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between the two koreas. a drive along the empty road. it's a last vestige of the war. this is one of the most heavily fortified border areas of the world. we have passed three check points, but were not allowed to film because of security concerns. >> we came to meet a ltcol of the korean people's army, and he gives his version of why there has been an change of fire at the border. it's time to uplift the atmosphere for the reyupification. south korea sends balloons with leaflets, and shows that it's a reunification, and wants to lead to the war. >> on wednesday, north and south korea met for the first time in four years, to discuss military issues across the border. at the demilitarized zone, it
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made clear we can only film where we are supposed to. this is parallel 68. >> translation: that side is the u.s. and south korea, all of this is north korea. there are south korean dogs. >> north korean soldiers face off against their enemies, the south koreans, and the united states. >> reporter: this is as impose as we can get, you see the tourists. we were supposed to go in the blue building, but the doors are closed. there's 40,000 troops on the other side and 1,000 nuclear weapons, the u.s. have 30,000 troops in the southern part of the peninsula, and there haven't been nuclear weapons in the suth. the west is saying north korea needs to dismantle its nuclear weapons programme.
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what will it take? >> we will give up when the countries that threaten us give up their nuclear weapons, once theirs disappear, so will ours. >> it is a nuclear question that keeps north korea isolated and under international sanctions. analysts in seoul agree. it is unlikely the north will dismantle its nuclear programme soon. >> these priorities - these are the powers. the reason why the north koreans are shouting loud about war is dead. that is the only way that kim jong un can rule the society. >> reporter: the latest military talks are a step forward, but clearly the road to formal peace is long. >> translation: we'll target those that provide a base or september assistance to the u.s., japan or south korea to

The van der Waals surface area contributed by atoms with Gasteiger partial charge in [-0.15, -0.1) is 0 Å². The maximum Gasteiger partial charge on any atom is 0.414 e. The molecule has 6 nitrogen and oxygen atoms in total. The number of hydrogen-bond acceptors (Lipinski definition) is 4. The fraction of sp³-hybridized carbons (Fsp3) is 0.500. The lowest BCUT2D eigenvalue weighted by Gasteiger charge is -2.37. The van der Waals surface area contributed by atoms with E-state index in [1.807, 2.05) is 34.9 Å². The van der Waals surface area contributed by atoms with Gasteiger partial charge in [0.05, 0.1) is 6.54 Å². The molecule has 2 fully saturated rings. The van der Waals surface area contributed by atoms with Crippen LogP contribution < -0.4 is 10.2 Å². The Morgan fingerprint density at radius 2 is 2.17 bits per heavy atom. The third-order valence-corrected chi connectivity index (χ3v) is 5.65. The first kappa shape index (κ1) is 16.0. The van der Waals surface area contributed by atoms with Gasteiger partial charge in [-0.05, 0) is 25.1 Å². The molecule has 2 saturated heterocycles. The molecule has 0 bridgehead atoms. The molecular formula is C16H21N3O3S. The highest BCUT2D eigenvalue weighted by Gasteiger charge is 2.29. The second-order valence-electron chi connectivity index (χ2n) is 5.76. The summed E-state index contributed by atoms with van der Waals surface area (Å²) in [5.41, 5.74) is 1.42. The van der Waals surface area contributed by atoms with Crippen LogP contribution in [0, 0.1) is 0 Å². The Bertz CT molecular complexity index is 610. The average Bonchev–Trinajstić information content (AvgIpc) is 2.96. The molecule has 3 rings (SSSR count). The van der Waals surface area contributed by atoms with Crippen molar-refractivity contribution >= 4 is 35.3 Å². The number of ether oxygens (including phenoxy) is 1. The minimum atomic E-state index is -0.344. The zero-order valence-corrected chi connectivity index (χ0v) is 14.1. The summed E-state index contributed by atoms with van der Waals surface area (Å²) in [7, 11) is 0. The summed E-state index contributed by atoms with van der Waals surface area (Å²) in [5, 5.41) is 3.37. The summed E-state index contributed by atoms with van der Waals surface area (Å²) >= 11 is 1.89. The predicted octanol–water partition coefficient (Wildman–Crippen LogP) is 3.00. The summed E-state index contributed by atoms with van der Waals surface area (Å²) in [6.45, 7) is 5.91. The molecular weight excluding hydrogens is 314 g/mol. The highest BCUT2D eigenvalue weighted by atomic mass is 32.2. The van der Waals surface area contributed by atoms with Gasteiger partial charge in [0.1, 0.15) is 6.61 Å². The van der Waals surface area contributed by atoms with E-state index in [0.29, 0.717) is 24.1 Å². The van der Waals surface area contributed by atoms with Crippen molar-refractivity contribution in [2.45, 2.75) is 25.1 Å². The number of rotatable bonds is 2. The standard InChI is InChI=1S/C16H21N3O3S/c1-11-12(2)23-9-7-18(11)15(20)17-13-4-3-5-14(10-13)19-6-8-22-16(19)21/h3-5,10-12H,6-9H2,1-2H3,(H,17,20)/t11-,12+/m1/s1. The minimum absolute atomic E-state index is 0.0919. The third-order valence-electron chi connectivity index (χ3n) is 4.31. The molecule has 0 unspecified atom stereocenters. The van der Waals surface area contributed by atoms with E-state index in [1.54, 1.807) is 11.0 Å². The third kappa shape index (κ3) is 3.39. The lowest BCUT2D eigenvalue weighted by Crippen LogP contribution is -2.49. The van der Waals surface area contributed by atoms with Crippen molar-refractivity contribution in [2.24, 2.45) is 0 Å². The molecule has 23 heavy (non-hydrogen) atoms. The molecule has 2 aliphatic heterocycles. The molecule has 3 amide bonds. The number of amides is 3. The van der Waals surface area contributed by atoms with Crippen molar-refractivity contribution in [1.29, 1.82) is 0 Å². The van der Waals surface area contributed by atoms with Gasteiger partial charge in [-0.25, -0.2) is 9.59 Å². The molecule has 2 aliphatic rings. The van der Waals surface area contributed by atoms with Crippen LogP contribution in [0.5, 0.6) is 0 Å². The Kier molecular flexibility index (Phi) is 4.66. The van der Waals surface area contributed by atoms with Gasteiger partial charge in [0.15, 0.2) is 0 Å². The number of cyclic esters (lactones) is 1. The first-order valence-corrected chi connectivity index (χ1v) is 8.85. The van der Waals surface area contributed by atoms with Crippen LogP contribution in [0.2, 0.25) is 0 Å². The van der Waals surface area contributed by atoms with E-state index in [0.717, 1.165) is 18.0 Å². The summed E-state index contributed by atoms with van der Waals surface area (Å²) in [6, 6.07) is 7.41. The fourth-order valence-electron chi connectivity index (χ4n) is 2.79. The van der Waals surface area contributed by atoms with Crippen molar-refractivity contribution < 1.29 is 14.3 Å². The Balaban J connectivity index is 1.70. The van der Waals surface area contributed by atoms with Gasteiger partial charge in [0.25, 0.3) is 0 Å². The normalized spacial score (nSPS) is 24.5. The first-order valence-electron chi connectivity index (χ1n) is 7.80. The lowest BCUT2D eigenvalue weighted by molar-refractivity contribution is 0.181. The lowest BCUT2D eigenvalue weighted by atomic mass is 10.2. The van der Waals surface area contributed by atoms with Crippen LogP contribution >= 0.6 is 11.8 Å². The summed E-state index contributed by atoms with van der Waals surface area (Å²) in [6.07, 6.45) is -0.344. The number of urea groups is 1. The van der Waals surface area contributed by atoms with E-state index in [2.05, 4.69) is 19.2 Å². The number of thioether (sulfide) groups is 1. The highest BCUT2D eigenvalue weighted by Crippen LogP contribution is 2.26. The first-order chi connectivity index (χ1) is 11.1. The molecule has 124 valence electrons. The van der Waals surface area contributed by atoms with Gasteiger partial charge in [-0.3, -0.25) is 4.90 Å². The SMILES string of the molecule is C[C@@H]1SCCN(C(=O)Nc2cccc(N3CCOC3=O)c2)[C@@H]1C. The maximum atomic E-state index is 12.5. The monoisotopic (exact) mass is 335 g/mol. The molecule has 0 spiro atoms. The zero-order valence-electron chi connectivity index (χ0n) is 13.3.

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invade our country, we'll target them wherever they are in the world. >> threats and provocation make it diff to imagine an end to a war that divided korea said six decades ago. >> what we heard the lieutenant colonel say at the border, what the people in pyongyang a, that it's necessary for north korea to have a nuclear weapon programme. that's a deterrent, the only way to protect themselves from a foreign invasion, and that is raped again and again. the other issue we heard about was reunification, everywhere in north korea, everyone we spoke to talks about the possibility of a federation with two systems. they say that this is necessary for the peninsula to be united. the maps in north korea show the korean peninsula as one.
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the possibility is rare. there's cycles of squirmishes and provocation. the possibility of peace seems rare. in north korea people are saying as long as the united states army remains. the possibility of peace is small. >> thank you for that. teresa bo, our correspondent talking to us live from the seen capital about her trip to north korea. >> still to come at al jazeera - he may have left liverpool for barcelona, but this golden boy commands the affection of the reds. sanaa with the details.